By Shauna White on Thu, Oct 03, 2013 @ 10:10 AM
Dr. Janet Coller, Lecturer at the University of Adelaide, has an established track record in Pharmacology and Pharmacogenetic medical research within the health areas of cancer, drug dependence, cardiology and solid-organ transplantation. Her research includes work to identify how genetic variability impacts the therapeutic use of tamoxifen for breast cancer, identifying important genetic variants that determine successful treatment of opioid dependence with methadone, and research in the emerging field of immunogenetics.
Dr. Coller is currently involved in several ongoing clinical research projects. These projects include:
- Impact of genetic variability in immune signalling on the incidence and severity of chemotherapy-induced gastrointestinal mucositis: to determine the impact of genetic variability in immune signalling pathways on the incidence and severity of gastrointestinal mucositis following chemotherapy.
- Pharmacogenetics of addiction: to determine if differences in the genetic variability of the complex network of genes involved in the regulation of pro-inflammatory cytokines and immune signalling pathways may be associated with the development of dependence.
She recognized that recruiting participants is often a challenge for clinical research and wanted to ensure that she made it as easy as possible to attract participants to her studies. For each of her studies, the goal is to collect a minimum of 100 samples. In addition, Dr. Coller did not want to be restricted to research subjects that were close to Adelaide and hoped to attract a broad range of participants from a wide geography, even spreading to international cities. For this reason, she designed mailing studies that would allow people to receive a DNA collection device in the mail, self-collect the sample at home, and return the collected sample to the university by mail.
Dr. Coller had a number of additional criteria for the sample collection method for these important studies. Her criteria included:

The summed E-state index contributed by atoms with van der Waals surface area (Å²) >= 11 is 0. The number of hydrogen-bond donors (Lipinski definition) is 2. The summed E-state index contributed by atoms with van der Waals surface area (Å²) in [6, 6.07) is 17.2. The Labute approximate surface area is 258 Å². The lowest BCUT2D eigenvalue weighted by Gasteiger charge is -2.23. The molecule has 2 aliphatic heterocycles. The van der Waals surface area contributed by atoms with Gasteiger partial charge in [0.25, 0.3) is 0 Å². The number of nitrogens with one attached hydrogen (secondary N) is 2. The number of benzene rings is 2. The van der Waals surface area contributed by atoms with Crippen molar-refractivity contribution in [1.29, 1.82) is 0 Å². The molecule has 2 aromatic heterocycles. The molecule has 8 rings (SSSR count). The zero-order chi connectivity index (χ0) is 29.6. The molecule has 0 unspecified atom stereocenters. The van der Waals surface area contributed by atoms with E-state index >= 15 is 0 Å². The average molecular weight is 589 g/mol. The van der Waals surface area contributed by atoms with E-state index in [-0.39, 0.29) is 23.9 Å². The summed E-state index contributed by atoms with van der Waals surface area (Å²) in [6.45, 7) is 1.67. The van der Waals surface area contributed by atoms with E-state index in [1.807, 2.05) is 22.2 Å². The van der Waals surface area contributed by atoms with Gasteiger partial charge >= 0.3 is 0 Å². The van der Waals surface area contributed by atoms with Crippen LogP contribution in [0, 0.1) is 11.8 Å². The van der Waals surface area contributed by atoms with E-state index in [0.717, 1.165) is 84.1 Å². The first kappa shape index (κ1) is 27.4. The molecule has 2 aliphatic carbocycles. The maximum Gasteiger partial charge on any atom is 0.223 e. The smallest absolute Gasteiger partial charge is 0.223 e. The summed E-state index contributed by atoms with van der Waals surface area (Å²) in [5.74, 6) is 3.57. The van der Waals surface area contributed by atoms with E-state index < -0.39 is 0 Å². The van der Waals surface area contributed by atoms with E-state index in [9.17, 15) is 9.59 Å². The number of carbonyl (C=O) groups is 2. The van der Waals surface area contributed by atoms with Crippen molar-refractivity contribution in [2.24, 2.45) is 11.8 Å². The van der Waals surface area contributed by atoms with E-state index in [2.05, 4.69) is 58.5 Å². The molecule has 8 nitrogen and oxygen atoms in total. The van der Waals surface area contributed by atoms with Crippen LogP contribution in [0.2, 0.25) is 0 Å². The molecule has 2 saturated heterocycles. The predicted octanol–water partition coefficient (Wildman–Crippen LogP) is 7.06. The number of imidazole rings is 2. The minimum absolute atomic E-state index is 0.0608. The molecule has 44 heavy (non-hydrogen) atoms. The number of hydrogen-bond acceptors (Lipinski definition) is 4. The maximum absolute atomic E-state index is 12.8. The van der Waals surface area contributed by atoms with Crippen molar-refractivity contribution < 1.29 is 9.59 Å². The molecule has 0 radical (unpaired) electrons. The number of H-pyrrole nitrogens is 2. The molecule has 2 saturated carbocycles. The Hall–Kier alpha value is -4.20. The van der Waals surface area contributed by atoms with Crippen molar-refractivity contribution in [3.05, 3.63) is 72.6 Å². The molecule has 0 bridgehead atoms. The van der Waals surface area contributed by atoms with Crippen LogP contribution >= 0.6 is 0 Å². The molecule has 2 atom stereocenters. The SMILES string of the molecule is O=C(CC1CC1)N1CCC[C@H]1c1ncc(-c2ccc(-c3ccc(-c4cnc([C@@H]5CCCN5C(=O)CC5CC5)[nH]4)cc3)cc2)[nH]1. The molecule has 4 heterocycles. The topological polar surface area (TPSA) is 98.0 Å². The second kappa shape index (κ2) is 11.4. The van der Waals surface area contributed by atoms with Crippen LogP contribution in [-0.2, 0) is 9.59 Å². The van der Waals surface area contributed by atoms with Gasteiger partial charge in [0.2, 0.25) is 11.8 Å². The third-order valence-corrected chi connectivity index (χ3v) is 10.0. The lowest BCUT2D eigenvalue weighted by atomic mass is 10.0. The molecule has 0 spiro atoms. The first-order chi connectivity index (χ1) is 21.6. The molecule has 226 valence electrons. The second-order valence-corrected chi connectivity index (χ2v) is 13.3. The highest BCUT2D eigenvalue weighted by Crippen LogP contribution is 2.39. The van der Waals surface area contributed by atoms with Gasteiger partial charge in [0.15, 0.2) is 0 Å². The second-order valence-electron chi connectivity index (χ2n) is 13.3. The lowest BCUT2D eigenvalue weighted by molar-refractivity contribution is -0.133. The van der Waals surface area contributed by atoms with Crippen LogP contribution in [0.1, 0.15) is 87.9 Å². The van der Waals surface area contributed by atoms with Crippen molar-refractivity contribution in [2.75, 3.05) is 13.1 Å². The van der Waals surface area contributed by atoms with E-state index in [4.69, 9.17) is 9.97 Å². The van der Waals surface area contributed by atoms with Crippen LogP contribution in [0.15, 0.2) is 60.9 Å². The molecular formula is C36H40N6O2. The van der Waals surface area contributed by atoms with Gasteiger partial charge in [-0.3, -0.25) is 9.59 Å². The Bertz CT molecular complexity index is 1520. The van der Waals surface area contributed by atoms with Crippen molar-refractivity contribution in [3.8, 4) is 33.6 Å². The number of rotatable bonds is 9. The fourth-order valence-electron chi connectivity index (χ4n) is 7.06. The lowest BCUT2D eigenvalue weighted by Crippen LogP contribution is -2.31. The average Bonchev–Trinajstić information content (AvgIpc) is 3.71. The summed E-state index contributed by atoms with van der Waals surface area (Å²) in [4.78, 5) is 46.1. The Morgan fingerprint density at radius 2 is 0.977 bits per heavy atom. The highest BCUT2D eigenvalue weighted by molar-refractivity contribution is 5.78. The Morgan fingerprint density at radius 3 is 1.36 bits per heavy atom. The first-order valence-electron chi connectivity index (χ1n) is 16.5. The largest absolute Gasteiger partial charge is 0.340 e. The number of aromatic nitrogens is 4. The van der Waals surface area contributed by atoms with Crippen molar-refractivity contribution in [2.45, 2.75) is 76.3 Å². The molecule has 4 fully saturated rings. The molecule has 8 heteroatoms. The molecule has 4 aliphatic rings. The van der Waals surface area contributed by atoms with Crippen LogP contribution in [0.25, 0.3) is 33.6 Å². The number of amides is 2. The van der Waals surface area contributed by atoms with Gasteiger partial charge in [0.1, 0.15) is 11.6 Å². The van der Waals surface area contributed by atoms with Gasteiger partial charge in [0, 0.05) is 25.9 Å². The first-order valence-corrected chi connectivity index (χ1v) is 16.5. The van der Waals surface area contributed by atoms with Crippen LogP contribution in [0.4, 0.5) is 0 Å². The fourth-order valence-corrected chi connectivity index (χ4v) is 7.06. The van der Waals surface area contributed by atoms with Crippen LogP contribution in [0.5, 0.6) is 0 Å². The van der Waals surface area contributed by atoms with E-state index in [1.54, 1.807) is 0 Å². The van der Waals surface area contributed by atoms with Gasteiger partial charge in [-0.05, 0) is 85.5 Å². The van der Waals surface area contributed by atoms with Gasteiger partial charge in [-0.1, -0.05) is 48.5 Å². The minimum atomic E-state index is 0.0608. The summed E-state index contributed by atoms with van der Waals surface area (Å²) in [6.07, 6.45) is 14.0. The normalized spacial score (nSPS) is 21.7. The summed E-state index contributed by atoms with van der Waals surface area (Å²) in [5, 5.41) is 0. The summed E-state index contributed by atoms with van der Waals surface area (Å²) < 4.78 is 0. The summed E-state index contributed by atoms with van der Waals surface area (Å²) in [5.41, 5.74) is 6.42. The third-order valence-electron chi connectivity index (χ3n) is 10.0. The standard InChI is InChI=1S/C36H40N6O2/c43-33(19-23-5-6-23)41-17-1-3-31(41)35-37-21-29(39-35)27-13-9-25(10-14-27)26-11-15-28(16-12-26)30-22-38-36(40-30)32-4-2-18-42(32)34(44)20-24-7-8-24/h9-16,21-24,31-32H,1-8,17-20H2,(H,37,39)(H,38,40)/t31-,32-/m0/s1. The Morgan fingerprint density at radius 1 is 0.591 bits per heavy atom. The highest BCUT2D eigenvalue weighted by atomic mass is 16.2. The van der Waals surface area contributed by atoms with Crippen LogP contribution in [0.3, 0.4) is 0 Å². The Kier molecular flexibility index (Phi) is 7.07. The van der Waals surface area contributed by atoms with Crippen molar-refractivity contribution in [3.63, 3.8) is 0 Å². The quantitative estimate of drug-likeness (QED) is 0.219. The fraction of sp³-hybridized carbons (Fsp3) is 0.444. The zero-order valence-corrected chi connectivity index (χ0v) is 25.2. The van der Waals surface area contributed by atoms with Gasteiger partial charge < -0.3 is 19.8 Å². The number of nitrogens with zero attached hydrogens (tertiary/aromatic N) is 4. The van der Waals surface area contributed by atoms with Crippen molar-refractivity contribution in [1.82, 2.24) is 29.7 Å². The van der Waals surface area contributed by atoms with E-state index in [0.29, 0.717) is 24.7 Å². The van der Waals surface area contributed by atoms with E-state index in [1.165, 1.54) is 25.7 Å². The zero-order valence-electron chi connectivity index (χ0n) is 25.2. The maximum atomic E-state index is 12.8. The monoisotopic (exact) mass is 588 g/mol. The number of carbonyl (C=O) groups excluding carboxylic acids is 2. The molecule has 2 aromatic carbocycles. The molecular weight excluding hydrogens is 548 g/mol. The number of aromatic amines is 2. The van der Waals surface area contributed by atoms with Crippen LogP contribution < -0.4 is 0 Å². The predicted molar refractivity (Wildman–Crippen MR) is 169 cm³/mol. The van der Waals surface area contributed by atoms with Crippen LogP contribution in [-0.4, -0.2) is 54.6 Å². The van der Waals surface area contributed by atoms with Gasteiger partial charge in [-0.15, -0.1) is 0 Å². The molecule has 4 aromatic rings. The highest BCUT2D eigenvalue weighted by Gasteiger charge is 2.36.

- Samples had to be stable at room temperature for up to 3 years, when they would be analyzed.
- Multiple isolations of DNA from each sample were required.
- The quality and quantity of DNA from the samples had to be very high.
- The collection method had to be extremely cost-effective.
Dr. Coller quickly realized that blood-based DNA would not be a good option for her projects but felt confident that she could find a saliva-based solution to meet all her criteria. She evaluated buccal swabs as a possible option but found that this method was unable to meet her requirement for both high quality and quantity of DNA. She quickly settled on the Oragene saliva-based collection method. Oragene is ideally suited for mail-based collection as the DNA can be self-collected in the home and mailed through the standard postal system. Dr. Coller also found it to be a more reliable method of obtaining large amounts of DNA in a single sample, allowing for multiple isolations.
While Oragene met all her criteria, the main benefit was the ability for participants to provide the DNA sample in the home and mail it back to the research center, facilitating her requirement for a mail-based study. Both the quantity and quality of DNA have been excellent in 99% of the samples collected to date and it has been a very cost-effective solution for her as well. Overall, Oragene’s saliva-based collection method has been very successful and its use is spreading. After seeing Dr. Coller’s use of Oragene kits, several of her colleagues have also switched to this method.The clinical research studies are expected to be completed in the next 1-3 years, depending on the study and we look forward to seeing the results of this research in the near future.